The determined young woman took acting classes and attended Rhode Island College, where she majored in theatre. "I went to Juilliard for four years. It was my way of getting out of Central Falls — and away from a future that could have been teenage mom on welfare. I figured the harder I worked on my acting, the farther away I got from that reality."
Her Juilliard experience was a mixed blessing. "I'm happy that I went there. The school does what it says it wants to do, which is to stretch you as an actor, make you break old habits, expand you and make you more versatile. The problem is that it doesn't celebrate the individual. It stifles everything about you that makes you uniquely you.
"When you go out into the world of acting, people don't want to see you doing what everybody else is doing. When you go into an audition room — for TV and films, especially — people want to see what is different about you. 'What is your spin on this ingenue, or this lawyer, or Lady Macbeth?' Juilliard doesn't know how to celebrate that. They tried to make me into a small, white woman, which I'm not.
"You can't be hesitant about who you are. And that's what Juilliard did. When they stifle who you are, you start to feel self-conscious about what you do. You can't do that as an actor when you're working as a professional. Juilliard almost made you apologize for how you look, what your voice sounds like, for your regionalisms — all of those things that could, and does, enhance your acting. At the same time, you need technique and to know how to use your voice. It's a marriage of the two, which Juilliard doesn't necessarily do."
Among her film work, which includes "Traffic" and "Far from Heaven," Davis prefers "Antwone Fisher." Observes the actress, "It was a small scene, but I loved shooting it. I loved working with Denzel [Washington]; he's a great director. We rehearsed, just as if it was theatre. Usually film roles are just jobs. You hit your mark and go home. But ['Antwone Fisher'] was a joy!"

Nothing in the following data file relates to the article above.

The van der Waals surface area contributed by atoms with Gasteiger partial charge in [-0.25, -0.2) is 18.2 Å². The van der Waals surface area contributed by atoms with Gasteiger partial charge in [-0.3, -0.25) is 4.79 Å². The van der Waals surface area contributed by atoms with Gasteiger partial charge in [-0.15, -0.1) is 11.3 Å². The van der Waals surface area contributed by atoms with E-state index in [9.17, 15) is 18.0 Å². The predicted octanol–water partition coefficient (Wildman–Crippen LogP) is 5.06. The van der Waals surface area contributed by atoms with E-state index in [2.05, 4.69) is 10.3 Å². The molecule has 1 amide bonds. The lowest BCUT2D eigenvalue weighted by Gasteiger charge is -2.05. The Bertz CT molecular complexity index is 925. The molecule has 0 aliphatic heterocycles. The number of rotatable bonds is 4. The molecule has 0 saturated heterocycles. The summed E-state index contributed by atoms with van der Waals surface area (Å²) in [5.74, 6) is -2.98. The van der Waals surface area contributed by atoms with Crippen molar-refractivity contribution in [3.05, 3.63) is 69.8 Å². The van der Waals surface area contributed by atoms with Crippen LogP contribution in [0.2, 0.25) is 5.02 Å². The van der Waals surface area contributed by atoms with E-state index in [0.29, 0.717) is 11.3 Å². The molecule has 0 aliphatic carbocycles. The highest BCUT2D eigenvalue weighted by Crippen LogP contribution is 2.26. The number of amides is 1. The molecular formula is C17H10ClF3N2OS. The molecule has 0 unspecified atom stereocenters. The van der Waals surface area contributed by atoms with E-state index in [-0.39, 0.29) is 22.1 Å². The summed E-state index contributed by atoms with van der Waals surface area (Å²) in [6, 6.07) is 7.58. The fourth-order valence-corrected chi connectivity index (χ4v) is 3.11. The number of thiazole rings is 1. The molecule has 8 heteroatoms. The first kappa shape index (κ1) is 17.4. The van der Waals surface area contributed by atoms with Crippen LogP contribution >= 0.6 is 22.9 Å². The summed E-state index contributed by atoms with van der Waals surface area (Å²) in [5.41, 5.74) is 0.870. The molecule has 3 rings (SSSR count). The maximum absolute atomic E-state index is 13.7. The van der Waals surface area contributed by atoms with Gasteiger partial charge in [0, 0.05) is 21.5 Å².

Onstage, the role that has given Davis the most satisfaction ("so far") has been Ruby in Everybody's Ruby. "That's been the pinnacle, but we'll see with this character [in Intimate Apparel]. She recalls King Hedley II as "the first time I've ever done a play where every day was a joy. Brian Stokes Mitchell was fabulous! There was no tension, no fear. I understood that character; that's my mom, my sister — not a stretch, the way that Esther is in Intimate Apparel."
Does there come a time in rehearsals when Davis feels that she has a lock on her character? She laughs loudly, adding an emphatic "No!" Claims Davis, "You're always finding it, and never quite feel like you've arrived. Probably by the time the show opens, you feel like you're competent, but personally, I don't feel like I've ever arrived. You have to leave yourself open. Everyday, you find something new. The audience teaches you something, other actors teach you something, the understudy teaches you something." She doesn't memorize her lines beforehand. "I can't do that until I know what I'm doing." Continued...